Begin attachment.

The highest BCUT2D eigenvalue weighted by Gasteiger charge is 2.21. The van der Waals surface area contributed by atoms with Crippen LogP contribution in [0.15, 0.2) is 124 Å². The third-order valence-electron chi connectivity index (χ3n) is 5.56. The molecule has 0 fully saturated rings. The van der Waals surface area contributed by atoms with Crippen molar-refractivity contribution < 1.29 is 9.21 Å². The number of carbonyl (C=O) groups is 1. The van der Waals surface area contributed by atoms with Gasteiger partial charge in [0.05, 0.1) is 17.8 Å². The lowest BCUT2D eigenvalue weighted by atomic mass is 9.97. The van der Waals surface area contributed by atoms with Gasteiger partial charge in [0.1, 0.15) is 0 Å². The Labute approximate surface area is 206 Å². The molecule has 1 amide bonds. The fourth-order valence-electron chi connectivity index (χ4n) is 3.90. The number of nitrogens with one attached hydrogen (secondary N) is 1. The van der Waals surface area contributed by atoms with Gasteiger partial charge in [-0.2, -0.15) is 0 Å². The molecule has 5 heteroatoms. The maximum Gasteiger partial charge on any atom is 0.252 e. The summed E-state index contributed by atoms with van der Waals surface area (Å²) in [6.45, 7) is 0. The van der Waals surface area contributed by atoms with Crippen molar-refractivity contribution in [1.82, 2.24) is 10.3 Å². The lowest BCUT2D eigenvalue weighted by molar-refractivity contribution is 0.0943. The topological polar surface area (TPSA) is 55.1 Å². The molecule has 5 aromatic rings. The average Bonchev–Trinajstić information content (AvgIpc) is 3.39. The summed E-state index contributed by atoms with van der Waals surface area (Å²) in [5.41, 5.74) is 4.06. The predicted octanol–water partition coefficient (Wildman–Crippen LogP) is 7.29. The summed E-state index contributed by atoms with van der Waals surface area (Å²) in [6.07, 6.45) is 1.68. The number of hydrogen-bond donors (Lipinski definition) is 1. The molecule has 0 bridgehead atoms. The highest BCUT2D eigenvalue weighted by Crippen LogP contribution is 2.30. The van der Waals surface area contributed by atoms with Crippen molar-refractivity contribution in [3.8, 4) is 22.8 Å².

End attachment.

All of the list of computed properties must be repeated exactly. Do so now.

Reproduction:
The highest BCUT2D eigenvalue weighted by Gasteiger charge is 2.21. The van der Waals surface area contributed by atoms with Crippen LogP contribution in [0.15, 0.2) is 124 Å². The third-order valence-electron chi connectivity index (χ3n) is 5.56. The molecule has 0 fully saturated rings. The van der Waals surface area contributed by atoms with Crippen molar-refractivity contribution < 1.29 is 9.21 Å². The number of carbonyl (C=O) groups is 1. The van der Waals surface area contributed by atoms with Gasteiger partial charge in [0.05, 0.1) is 17.8 Å². The lowest BCUT2D eigenvalue weighted by atomic mass is 9.97. The van der Waals surface area contributed by atoms with Gasteiger partial charge in [0.1, 0.15) is 0 Å². The Labute approximate surface area is 206 Å². The molecule has 1 amide bonds. The fourth-order valence-electron chi connectivity index (χ4n) is 3.90. The number of nitrogens with one attached hydrogen (secondary N) is 1. The van der Waals surface area contributed by atoms with Gasteiger partial charge in [-0.2, -0.15) is 0 Å². The molecule has 5 heteroatoms. The maximum Gasteiger partial charge on any atom is 0.252 e. The summed E-state index contributed by atoms with van der Waals surface area (Å²) in [6.45, 7) is 0. The van der Waals surface area contributed by atoms with Crippen molar-refractivity contribution in [1.82, 2.24) is 10.3 Å². The lowest BCUT2D eigenvalue weighted by molar-refractivity contribution is 0.0943. The topological polar surface area (TPSA) is 55.1 Å². The molecule has 5 aromatic rings. The average Bonchev–Trinajstić information content (AvgIpc) is 3.39. The summed E-state index contributed by atoms with van der Waals surface area (Å²) in [5.41, 5.74) is 4.06. The predicted octanol–water partition coefficient (Wildman–Crippen LogP) is 7.29. The summed E-state index contributed by atoms with van der Waals surface area (Å²) in [6.07, 6.45) is 1.68. The number of hydrogen-bond donors (Lipinski definition) is 1. The molecule has 0 bridgehead atoms. The highest BCUT2D eigenvalue weighted by Crippen LogP contribution is 2.30. The van der Waals surface area contributed by atoms with Crippen molar-refractivity contribution in [3.8, 4) is 22.8 Å².